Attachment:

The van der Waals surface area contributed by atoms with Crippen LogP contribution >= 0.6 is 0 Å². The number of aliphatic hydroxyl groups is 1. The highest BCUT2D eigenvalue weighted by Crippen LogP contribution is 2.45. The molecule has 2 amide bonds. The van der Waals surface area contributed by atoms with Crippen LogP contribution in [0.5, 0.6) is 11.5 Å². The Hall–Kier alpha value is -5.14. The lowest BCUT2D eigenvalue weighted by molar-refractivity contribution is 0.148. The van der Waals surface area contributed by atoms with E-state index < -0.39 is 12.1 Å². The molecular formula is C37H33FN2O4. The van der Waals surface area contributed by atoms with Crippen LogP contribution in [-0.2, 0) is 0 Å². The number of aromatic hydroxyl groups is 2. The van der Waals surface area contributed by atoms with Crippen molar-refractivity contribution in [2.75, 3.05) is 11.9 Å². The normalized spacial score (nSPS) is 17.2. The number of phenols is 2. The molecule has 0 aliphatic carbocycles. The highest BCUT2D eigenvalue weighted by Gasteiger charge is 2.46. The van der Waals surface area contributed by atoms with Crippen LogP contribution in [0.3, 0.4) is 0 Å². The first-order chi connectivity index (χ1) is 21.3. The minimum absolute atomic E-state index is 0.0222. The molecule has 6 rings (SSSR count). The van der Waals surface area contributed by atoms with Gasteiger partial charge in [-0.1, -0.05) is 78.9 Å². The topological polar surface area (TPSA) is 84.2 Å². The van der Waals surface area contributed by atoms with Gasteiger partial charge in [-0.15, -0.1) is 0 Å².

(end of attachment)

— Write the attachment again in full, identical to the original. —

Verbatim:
The van der Waals surface area contributed by atoms with Crippen LogP contribution >= 0.6 is 0 Å². The number of aliphatic hydroxyl groups is 1. The highest BCUT2D eigenvalue weighted by Crippen LogP contribution is 2.45. The molecule has 2 amide bonds. The van der Waals surface area contributed by atoms with Crippen LogP contribution in [0.5, 0.6) is 11.5 Å². The Hall–Kier alpha value is -5.14. The lowest BCUT2D eigenvalue weighted by molar-refractivity contribution is 0.148. The van der Waals surface area contributed by atoms with E-state index < -0.39 is 12.1 Å². The molecular formula is C37H33FN2O4. The van der Waals surface area contributed by atoms with Crippen LogP contribution in [-0.2, 0) is 0 Å². The number of aromatic hydroxyl groups is 2. The van der Waals surface area contributed by atoms with Crippen molar-refractivity contribution in [2.75, 3.05) is 11.9 Å². The normalized spacial score (nSPS) is 17.2. The number of phenols is 2. The molecule has 0 aliphatic carbocycles. The highest BCUT2D eigenvalue weighted by Gasteiger charge is 2.46. The van der Waals surface area contributed by atoms with Crippen LogP contribution in [0.3, 0.4) is 0 Å². The first-order chi connectivity index (χ1) is 21.3. The minimum absolute atomic E-state index is 0.0222. The molecule has 6 rings (SSSR count). The van der Waals surface area contributed by atoms with Gasteiger partial charge in [-0.1, -0.05) is 78.9 Å². The topological polar surface area (TPSA) is 84.2 Å². The van der Waals surface area contributed by atoms with Gasteiger partial charge in [-0.15, -0.1) is 0 Å².